I’m Rory Magorrian. I’m happy to welcome you to Kildinan Farm where I live with my family. It’s our home and the place where I’ve been growing vegetables and salad greens in North County Cork since 2008.
(I know time flies – I’m writing this in 2015 and I can hardly believe it. When time is adjusted for a seasonal version of a year rather then one based on 12 month annual one, it goes by even faster. And faster again then, when you’re doing something you love, hard as the work can be, but engaging one’s mind, spirit and body every single day.)
I grow seasonal vegetables and salad greens and everything I grow is completely free from chemicals and pesticides. That’s how I had to describe what I grow when we were in transition to achieving Organic status. But Organic we are since 2014!
Have a look here at the Irish Organic Trust website to find out what organic means and what the benefits are, although tasting better and being better for our health and the environment as well is hardly a surprise. I grew up in County Dublin and trained as a graphic printer. My life changed when I was made redundant. But what a change!
With the support of my wonderful wife and inspired by my father who grew vegetables for the family, I trained for a year with the renowned organic vegetable grower Jim Cronin at his farm in Bridgetown, Killaloe, Co. Clare. My life now revolves around the seasons, the demands and rewards of growing food that is nutritious, sustaining, wonderful-tasting and completely natural. I am proud to feed the very best food to my family of two small boys and to my loyal Kildinan Farm customers.
I grow a variety of vegetables and lettuce, salad greens, herbs and wheat grass. I also sell organic eggs from the hens on the farm. I am available for talks on vegetable growing and soil management and I invite customers, students and interested members of the public to farm visits during the year.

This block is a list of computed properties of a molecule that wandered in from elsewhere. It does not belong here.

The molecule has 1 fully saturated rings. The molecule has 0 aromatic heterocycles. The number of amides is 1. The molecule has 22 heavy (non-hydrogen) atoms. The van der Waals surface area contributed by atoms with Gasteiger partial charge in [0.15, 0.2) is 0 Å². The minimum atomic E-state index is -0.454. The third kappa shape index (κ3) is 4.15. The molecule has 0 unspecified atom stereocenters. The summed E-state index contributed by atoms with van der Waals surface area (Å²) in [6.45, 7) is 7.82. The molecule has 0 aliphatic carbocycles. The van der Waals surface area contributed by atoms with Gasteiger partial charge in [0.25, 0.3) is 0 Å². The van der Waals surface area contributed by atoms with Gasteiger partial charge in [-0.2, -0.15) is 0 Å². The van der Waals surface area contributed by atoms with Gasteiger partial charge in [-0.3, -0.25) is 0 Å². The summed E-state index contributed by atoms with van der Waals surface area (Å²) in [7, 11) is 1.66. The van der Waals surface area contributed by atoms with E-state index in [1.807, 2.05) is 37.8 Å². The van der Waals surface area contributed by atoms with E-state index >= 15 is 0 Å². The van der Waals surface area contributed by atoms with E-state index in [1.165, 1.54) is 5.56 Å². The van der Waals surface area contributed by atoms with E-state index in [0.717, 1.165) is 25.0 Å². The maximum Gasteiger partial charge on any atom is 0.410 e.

You may have noticed that we use a Rhododendron as our logo. When you visit the farm, you drive through a long laneway of them (I can’t call it an avenue, even if I want to. We’re a bit more rustic than that). They were growing here when we arrived – and indeed long before that. And they represent for me the strength of survival and endurance. In that, they’re a part of the history of the farm and I’m proud to be part of its story and to include it the Magorrian family history for the future.
Sinead surveying her kingdom in the tunnel.
My wife and two sons and I share the farm with an assortment of dogs, cats, hens and chickens, sometimes some piggies.We’ve been joined more recently by my sister Sinead who has traded her high-flying urban career for a rural one, planting and sowing and weeding and minding the hens, and she hasn’t a single regret. Look at her! How much happier can a girl be.
It’s quiet here, a long way from noise of all kinds and I have fallen in love with the sounds of birds, wind blowing through the leaves, the gushing stream at the bottom of the farm. I am so much more aware of nature, her seasons, how much richer life can be living in rhythm with nature.